I received an email the other day that delighted me.
A teacher in the UK found “Buttons” online and use it, and the accompanying storybook, to teach both poetry and filmmaking to her year six students. The results are wonderful, showing an understanding of poetic technique, inventiveness, careful observation of the everyday, and a good dose of humor.
It occurs to me this might be a great way to reach the smartphone generation with poetry, and gives me greater hope for the emerging genre of film-poetry as well. I am also grateful to see teachers championing creativity in an educational system increasingly obsessed with standardised testing.
Do check out the short films.
I received my contributor’s copy of The North 57 today, bearing two of my poems. I have long been a subscriber. In fact, this periodical became a fast favourite not long after my emigration to the UK.
Here is a snap of the poems.
You can order this issue, or become a subscriber, on the Poetry Business website.
Eleven is drawn with parallel lines. Parallel lives.
In one, my son survived. He is with us in England, in the rain; or we are still in California, in drought. He is like me at that age — obsessed with science and discovery; or like his mother, he is at the piano, practicing. He is like neither of us, in surprising ways. Ways we will never guess.
I inhabit life on the other rail instead. It is definitely England, definitely raining, and I have become a poet. Science and engineering failed to show me how to address the vast inner landscapes I felt pressing from an early age. Miłosz, Dostoevsky, and Mahler succeeded. Subjectivity is the enemy of science, but the lifeblood of poetry.
Objectively, our son is gone. Subjectively, he is everywhere.
I am not a monorail. I am the smoke drifting up from a neighbour’s chimney, and I am the chimney, and I am the air.
Only at the place where parallel lines intersect, only there, at the point of points, can this all make sense.
One day I will join you in the space between lines. Until then, of each day I will try to make some kind of poetry, and in it, a space for you to dwell.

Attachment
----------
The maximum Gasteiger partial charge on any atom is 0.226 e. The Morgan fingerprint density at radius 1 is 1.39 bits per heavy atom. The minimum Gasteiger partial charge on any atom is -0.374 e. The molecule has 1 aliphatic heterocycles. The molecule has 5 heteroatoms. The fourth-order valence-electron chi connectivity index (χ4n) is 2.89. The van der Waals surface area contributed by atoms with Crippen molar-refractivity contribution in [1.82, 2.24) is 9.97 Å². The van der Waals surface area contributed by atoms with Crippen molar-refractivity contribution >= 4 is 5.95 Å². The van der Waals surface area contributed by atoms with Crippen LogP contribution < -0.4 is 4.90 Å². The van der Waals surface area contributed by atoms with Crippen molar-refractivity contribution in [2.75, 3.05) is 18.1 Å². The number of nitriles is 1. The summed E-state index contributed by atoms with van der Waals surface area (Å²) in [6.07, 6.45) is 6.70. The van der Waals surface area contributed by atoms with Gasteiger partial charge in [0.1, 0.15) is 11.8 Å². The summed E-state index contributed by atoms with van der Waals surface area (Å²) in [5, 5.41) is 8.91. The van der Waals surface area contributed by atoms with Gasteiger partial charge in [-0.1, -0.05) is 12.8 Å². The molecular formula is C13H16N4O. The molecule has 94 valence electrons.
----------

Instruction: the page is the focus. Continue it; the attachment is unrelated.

Godspeed, James, my son.
I have again compiled my shortlist of poets who I think are worth watching from both sides of The Pond.
We lovers of poetry have this consolation at least: when times get tough, the poetry gets better. More poetry, more fiercely, please, to see us through.
Get your fix of poetry recs. right here.
I received my contributor’s copy of the anthology A Poetry of Elephants today. It is a project I’m proud to have been a part of — not only to be in the company of nearly forty excellent poets — but because all of the proceeds from the sale of the book go to The David Sheldrick Wildlife Trust.
It will make an excellent gift for the Elephant-lover in your life, and is now available to order online. You can also read my poem “Letter to the Last Megafauna” halfway down the homepage on the A Poetry of Elephants website.
Congratulations to publisher Valerie Morton, editor Rebecca Gethin, and all the poets featured. Here’s hoping it does much good for our big-hearted brethren.
St. Albans, our nearest market town here in the English countryside north of London, has been holding a week-long series of events focusing on sustainable living. As part of the proceedings they solicited poems from the local Ver Poets group on an environmental theme. They have been posting a new poem each day, and all are well worth reading.
Today, hot on the heels of America electing a climate-change denier to its highest office, you can read the short poem “What Will Survive Us“, my prognosis for unchecked human exploitation of the natural world.
Read the poem.